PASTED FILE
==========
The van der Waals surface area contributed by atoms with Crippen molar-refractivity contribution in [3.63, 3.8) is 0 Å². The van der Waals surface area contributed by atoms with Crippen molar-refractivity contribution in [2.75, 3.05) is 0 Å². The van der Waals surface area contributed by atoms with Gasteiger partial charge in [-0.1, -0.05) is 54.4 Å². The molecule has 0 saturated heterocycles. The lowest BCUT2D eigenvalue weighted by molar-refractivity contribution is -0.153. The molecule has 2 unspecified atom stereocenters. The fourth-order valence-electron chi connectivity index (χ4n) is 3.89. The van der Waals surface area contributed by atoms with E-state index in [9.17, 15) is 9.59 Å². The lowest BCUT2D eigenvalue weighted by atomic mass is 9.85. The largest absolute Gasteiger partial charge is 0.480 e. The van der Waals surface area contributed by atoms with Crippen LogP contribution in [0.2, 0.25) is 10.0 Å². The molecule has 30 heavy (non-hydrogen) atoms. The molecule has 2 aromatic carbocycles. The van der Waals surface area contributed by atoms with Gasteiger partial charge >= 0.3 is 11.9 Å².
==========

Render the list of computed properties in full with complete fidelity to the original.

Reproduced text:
The van der Waals surface area contributed by atoms with Crippen molar-refractivity contribution in [3.63, 3.8) is 0 Å². The van der Waals surface area contributed by atoms with Crippen molar-refractivity contribution in [2.75, 3.05) is 0 Å². The van der Waals surface area contributed by atoms with Gasteiger partial charge in [-0.1, -0.05) is 54.4 Å². The molecule has 0 saturated heterocycles. The lowest BCUT2D eigenvalue weighted by molar-refractivity contribution is -0.153. The molecule has 2 unspecified atom stereocenters. The fourth-order valence-electron chi connectivity index (χ4n) is 3.89. The van der Waals surface area contributed by atoms with E-state index in [9.17, 15) is 9.59 Å². The lowest BCUT2D eigenvalue weighted by atomic mass is 9.85. The largest absolute Gasteiger partial charge is 0.480 e. The van der Waals surface area contributed by atoms with Crippen LogP contribution in [0.2, 0.25) is 10.0 Å². The molecule has 30 heavy (non-hydrogen) atoms. The molecule has 2 aromatic carbocycles. The van der Waals surface area contributed by atoms with Gasteiger partial charge >= 0.3 is 11.9 Å².